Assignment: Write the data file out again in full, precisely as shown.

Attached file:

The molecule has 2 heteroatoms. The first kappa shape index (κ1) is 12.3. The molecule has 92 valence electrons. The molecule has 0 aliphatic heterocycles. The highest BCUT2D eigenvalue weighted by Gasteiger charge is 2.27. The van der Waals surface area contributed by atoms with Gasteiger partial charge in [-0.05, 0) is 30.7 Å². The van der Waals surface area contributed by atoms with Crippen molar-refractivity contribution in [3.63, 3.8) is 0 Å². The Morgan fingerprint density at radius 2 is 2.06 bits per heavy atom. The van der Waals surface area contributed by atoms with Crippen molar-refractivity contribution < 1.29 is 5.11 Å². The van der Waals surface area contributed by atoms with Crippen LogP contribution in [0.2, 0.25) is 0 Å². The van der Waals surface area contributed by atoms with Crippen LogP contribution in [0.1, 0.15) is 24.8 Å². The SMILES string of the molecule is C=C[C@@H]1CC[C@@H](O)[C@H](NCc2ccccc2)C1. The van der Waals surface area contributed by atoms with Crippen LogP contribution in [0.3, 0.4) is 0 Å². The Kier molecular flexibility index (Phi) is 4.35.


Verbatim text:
The molecule has 2 heteroatoms. The first kappa shape index (κ1) is 12.3. The molecule has 92 valence electrons. The molecule has 0 aliphatic heterocycles. The highest BCUT2D eigenvalue weighted by Gasteiger charge is 2.27. The van der Waals surface area contributed by atoms with Gasteiger partial charge in [-0.05, 0) is 30.7 Å². The van der Waals surface area contributed by atoms with Crippen molar-refractivity contribution in [3.63, 3.8) is 0 Å². The Morgan fingerprint density at radius 2 is 2.06 bits per heavy atom. The van der Waals surface area contributed by atoms with Crippen molar-refractivity contribution < 1.29 is 5.11 Å². The van der Waals surface area contributed by atoms with Crippen LogP contribution in [0.2, 0.25) is 0 Å². The van der Waals surface area contributed by atoms with Crippen LogP contribution in [0.1, 0.15) is 24.8 Å². The SMILES string of the molecule is C=C[C@@H]1CC[C@@H](O)[C@H](NCc2ccccc2)C1. The van der Waals surface area contributed by atoms with Crippen LogP contribution in [0.3, 0.4) is 0 Å². The Kier molecular flexibility index (Phi) is 4.35.